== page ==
Exciting Year Ahead for The Arundel Equine Hospital
Many years ago we recognized that we need to expand our hospital and the quest began to find a new site to relocate to, it took a long time to find a suitable location. We were very fortunate to be able to buy a farm and get permission to demolish the existing buildings allowing us to invest in the building of a brand new, purpose built hospital. This large investment in the practice will allow us to provide our clients and patients an even better level of care.
Why are we building a new hospital?
The Arundel Equine Hospital is one of the oldest dedicated equine practices in the country, it was founded in 1950 by Mike Ashton. The current hospital was developed on the existing site, because for years one of the biggest clients for the practice was the racehorse trainer based at Arundel Castle. Due to the number of horses and the limitations of diagnostic technology at that time, the clinic needed to be close to the racing stables for horses to be dealt with. Time has moved on, there is no longer a trainer at the Castle and with the progression of diagnostic and therapeutic technology it now means that we can do so much with horses in an ambulatory fashion, in their home stables. As such we feel that we can now move the hospital to a new location, one that is a little more central to the area covered by the practice and one with a much better road network for horse box access.
Not only do we want to move due to geographic concerns, we have reached a point where the current site is too small for the existing numbers of staff. It is also too small for us to develop the new services that we want to provide to our patients and clients.
Where is the new hospital located?
The new hospital will be located on the B2133, just half a mile off the A24 outside Ashington.
What services will be provided in the new hospital?
We currently provide a huge number of specialist equine veterinary services, but with the new hospital it will mean that we will be able to have the space to put in an MRI and a CT scanner. The MRI scanner will be the first new diagnostic unit to go in, this will allow us to perform standing MRI images. The next phase of the development will be the CT scanner.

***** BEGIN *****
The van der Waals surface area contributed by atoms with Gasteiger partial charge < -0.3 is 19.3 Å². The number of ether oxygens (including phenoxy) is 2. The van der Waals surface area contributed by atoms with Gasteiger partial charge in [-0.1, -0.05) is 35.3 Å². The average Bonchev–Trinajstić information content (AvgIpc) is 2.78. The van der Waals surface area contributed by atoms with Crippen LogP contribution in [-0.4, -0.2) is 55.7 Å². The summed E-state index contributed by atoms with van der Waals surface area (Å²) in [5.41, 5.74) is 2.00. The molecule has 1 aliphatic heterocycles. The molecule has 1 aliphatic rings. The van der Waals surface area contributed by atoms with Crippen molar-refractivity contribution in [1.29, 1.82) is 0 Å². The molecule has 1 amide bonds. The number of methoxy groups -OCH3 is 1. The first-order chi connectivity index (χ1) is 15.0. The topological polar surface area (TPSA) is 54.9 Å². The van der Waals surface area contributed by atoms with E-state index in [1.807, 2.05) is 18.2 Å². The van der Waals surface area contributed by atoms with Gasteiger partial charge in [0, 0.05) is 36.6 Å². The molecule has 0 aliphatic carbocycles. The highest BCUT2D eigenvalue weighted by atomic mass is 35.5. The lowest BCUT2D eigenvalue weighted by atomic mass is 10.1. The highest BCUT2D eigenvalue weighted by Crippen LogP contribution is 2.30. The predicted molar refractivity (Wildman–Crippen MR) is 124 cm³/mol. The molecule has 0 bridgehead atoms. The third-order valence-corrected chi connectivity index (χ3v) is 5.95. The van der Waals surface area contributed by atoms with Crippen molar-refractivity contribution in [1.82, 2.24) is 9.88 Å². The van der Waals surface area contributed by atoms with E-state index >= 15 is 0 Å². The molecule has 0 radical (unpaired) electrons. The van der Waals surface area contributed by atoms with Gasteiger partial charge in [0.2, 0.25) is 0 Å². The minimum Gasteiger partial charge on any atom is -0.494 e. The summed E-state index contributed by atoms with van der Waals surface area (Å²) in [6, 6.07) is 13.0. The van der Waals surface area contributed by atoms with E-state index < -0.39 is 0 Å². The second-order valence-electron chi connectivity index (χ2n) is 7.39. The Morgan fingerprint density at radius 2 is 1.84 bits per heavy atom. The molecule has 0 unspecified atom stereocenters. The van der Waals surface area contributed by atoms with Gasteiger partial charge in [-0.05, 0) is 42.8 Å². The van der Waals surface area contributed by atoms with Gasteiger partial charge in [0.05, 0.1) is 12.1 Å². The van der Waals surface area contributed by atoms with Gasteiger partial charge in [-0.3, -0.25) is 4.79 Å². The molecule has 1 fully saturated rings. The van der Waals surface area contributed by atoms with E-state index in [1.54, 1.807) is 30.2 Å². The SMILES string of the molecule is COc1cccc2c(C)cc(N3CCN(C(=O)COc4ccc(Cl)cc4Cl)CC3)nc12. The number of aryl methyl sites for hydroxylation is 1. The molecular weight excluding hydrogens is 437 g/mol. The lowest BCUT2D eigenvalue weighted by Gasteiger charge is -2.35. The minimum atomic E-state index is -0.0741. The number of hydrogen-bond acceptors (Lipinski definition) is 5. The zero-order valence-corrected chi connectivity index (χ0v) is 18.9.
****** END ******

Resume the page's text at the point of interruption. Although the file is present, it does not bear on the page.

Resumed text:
As well as the new services, we will also have more stables, a smart new surfaced arena and purpose built lameness exam areas and a pleasant client waiting area, meeting rooms where the clinicians can sit quietly and go through the cases that come in with owners. The office space will be massively expanded as will the lab and the pharmacy that we currently have. There will be a conference room where we plan to hold a series of client information evenings.
What will it mean to clients who find themselves further away from the hospital as a consequence of the move?
The ambulatory care of the equine patients in the practice will not change when we move. The vets will still attend yards as they do now and we will still have our van buzzing around from yard to yard with all the digital diagnostic equipment such as x-ray, ultrasound and endoscopy. The only difference will be a box journey of a different length in the unfortunate circumstance when a patient needs to come into the hospital, however getting to the new clinic will be so much easier due to accessibility.
What will the new hospital be called?
The name for the new hospital has not been decided upon yet and is a hot topic of discussion!
When will the project be completed?
The building work is well on track, Rob van Pelt has been driving things forward at a rapid rate and we aim to be opening the new hospital in the middle of the summer 2017!!